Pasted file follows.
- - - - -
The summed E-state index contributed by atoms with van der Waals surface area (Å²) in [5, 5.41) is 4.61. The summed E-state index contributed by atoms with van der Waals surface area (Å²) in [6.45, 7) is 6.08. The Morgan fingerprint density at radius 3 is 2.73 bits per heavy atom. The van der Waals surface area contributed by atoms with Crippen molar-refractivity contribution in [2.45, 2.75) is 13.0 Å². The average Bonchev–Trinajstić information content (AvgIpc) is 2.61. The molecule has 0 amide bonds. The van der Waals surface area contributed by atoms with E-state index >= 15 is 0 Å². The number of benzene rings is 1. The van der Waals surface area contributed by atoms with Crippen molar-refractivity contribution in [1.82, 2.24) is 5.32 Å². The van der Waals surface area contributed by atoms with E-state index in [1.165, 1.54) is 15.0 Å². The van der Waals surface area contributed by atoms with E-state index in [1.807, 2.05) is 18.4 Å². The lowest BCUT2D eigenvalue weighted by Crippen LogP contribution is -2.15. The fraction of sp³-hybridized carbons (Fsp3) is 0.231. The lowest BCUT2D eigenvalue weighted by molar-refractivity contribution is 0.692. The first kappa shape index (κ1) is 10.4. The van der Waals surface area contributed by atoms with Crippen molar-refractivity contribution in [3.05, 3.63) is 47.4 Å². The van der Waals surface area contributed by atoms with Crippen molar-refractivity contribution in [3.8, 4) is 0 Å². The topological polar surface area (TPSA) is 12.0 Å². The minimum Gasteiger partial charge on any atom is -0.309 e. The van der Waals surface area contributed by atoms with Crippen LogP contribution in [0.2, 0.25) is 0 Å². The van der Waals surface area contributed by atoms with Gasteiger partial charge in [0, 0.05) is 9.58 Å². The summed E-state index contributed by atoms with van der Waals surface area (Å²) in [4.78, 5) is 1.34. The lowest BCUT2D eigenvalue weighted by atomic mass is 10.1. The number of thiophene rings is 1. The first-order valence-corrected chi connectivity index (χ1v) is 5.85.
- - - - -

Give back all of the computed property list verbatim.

The summed E-state index contributed by atoms with van der Waals surface area (Å²) in [5, 5.41) is 4.61. The summed E-state index contributed by atoms with van der Waals surface area (Å²) in [6.45, 7) is 6.08. The Morgan fingerprint density at radius 3 is 2.73 bits per heavy atom. The van der Waals surface area contributed by atoms with Crippen molar-refractivity contribution in [2.45, 2.75) is 13.0 Å². The average Bonchev–Trinajstić information content (AvgIpc) is 2.61. The molecule has 0 amide bonds. The van der Waals surface area contributed by atoms with E-state index >= 15 is 0 Å². The number of benzene rings is 1. The van der Waals surface area contributed by atoms with Crippen molar-refractivity contribution in [1.82, 2.24) is 5.32 Å². The van der Waals surface area contributed by atoms with E-state index in [1.165, 1.54) is 15.0 Å². The van der Waals surface area contributed by atoms with E-state index in [1.807, 2.05) is 18.4 Å². The lowest BCUT2D eigenvalue weighted by Crippen LogP contribution is -2.15. The fraction of sp³-hybridized carbons (Fsp3) is 0.231. The lowest BCUT2D eigenvalue weighted by molar-refractivity contribution is 0.692. The first kappa shape index (κ1) is 10.4. The van der Waals surface area contributed by atoms with Crippen molar-refractivity contribution in [3.05, 3.63) is 47.4 Å². The van der Waals surface area contributed by atoms with Crippen molar-refractivity contribution in [3.8, 4) is 0 Å². The topological polar surface area (TPSA) is 12.0 Å². The minimum Gasteiger partial charge on any atom is -0.309 e. The van der Waals surface area contributed by atoms with Crippen LogP contribution in [0.2, 0.25) is 0 Å². The van der Waals surface area contributed by atoms with Gasteiger partial charge in [0, 0.05) is 9.58 Å². The summed E-state index contributed by atoms with van der Waals surface area (Å²) in [4.78, 5) is 1.34. The lowest BCUT2D eigenvalue weighted by atomic mass is 10.1. The number of thiophene rings is 1. The first-order valence-corrected chi connectivity index (χ1v) is 5.85.